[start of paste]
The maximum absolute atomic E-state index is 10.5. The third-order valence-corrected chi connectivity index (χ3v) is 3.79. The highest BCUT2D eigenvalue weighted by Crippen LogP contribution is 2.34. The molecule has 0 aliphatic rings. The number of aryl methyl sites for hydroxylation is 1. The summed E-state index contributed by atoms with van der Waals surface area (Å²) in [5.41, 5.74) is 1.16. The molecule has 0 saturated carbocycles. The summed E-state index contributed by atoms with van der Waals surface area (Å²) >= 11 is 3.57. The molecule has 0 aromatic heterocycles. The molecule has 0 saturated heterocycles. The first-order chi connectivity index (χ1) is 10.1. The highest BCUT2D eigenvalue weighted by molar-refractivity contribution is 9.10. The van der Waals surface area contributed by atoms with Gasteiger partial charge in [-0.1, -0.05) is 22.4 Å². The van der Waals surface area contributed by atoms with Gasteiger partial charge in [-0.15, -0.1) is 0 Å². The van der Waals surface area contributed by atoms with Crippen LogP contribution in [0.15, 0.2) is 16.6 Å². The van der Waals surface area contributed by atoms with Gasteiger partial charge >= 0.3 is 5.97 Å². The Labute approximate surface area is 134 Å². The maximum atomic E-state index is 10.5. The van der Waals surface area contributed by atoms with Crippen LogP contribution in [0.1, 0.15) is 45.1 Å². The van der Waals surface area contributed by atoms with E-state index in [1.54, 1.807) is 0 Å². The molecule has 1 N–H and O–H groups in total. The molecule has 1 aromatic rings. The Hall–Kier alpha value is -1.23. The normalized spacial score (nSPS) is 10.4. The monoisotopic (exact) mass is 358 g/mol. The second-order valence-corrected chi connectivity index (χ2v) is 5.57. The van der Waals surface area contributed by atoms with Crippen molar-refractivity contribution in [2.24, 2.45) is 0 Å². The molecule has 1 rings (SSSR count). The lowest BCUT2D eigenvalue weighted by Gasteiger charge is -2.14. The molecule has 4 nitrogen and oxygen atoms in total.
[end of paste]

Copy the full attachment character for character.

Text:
The maximum absolute atomic E-state index is 10.5. The third-order valence-corrected chi connectivity index (χ3v) is 3.79. The highest BCUT2D eigenvalue weighted by Crippen LogP contribution is 2.34. The molecule has 0 aliphatic rings. The number of aryl methyl sites for hydroxylation is 1. The summed E-state index contributed by atoms with van der Waals surface area (Å²) in [5.41, 5.74) is 1.16. The molecule has 0 saturated carbocycles. The summed E-state index contributed by atoms with van der Waals surface area (Å²) >= 11 is 3.57. The molecule has 0 aromatic heterocycles. The molecule has 0 saturated heterocycles. The first-order chi connectivity index (χ1) is 10.1. The highest BCUT2D eigenvalue weighted by molar-refractivity contribution is 9.10. The van der Waals surface area contributed by atoms with Gasteiger partial charge in [-0.1, -0.05) is 22.4 Å². The van der Waals surface area contributed by atoms with Gasteiger partial charge in [-0.15, -0.1) is 0 Å². The van der Waals surface area contributed by atoms with Crippen LogP contribution in [0.15, 0.2) is 16.6 Å². The van der Waals surface area contributed by atoms with Gasteiger partial charge >= 0.3 is 5.97 Å². The Labute approximate surface area is 134 Å². The maximum atomic E-state index is 10.5. The van der Waals surface area contributed by atoms with Crippen LogP contribution in [0.1, 0.15) is 45.1 Å². The van der Waals surface area contributed by atoms with E-state index in [1.54, 1.807) is 0 Å². The molecule has 1 N–H and O–H groups in total. The molecule has 1 aromatic rings. The Hall–Kier alpha value is -1.23. The normalized spacial score (nSPS) is 10.4. The monoisotopic (exact) mass is 358 g/mol. The second-order valence-corrected chi connectivity index (χ2v) is 5.57. The van der Waals surface area contributed by atoms with Crippen molar-refractivity contribution in [2.24, 2.45) is 0 Å². The molecule has 1 rings (SSSR count). The lowest BCUT2D eigenvalue weighted by Gasteiger charge is -2.14. The molecule has 4 nitrogen and oxygen atoms in total.